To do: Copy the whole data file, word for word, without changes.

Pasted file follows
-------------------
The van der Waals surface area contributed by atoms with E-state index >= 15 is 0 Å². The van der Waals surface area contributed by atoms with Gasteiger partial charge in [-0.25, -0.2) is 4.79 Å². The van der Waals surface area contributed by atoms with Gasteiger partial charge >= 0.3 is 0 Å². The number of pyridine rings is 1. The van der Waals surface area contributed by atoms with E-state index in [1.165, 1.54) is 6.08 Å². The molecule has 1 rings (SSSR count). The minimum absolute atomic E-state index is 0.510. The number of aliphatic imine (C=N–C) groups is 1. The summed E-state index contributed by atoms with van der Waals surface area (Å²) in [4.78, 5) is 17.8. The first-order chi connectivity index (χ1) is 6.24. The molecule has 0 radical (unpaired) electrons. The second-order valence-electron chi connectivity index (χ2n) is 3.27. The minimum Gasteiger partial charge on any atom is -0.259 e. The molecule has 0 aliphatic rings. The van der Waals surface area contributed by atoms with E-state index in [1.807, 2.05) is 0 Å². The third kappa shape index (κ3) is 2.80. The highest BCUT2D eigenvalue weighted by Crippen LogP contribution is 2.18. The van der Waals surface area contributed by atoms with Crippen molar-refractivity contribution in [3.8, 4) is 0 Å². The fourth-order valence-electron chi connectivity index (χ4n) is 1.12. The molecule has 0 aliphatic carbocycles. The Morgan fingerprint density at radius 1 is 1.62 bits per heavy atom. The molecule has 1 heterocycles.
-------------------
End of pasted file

The van der Waals surface area contributed by atoms with E-state index >= 15 is 0 Å². The van der Waals surface area contributed by atoms with Gasteiger partial charge in [-0.25, -0.2) is 4.79 Å². The van der Waals surface area contributed by atoms with Gasteiger partial charge >= 0.3 is 0 Å². The number of pyridine rings is 1. The van der Waals surface area contributed by atoms with E-state index in [1.165, 1.54) is 6.08 Å². The molecule has 1 rings (SSSR count). The minimum absolute atomic E-state index is 0.510. The number of aliphatic imine (C=N–C) groups is 1. The summed E-state index contributed by atoms with van der Waals surface area (Å²) in [4.78, 5) is 17.8. The first-order chi connectivity index (χ1) is 6.24. The molecule has 0 radical (unpaired) electrons. The second-order valence-electron chi connectivity index (χ2n) is 3.27. The minimum Gasteiger partial charge on any atom is -0.259 e. The molecule has 0 aliphatic rings. The van der Waals surface area contributed by atoms with E-state index in [1.807, 2.05) is 0 Å². The third kappa shape index (κ3) is 2.80. The highest BCUT2D eigenvalue weighted by Crippen LogP contribution is 2.18. The van der Waals surface area contributed by atoms with Crippen molar-refractivity contribution in [3.8, 4) is 0 Å². The fourth-order valence-electron chi connectivity index (χ4n) is 1.12. The molecule has 0 aliphatic carbocycles. The Morgan fingerprint density at radius 1 is 1.62 bits per heavy atom. The molecule has 1 heterocycles.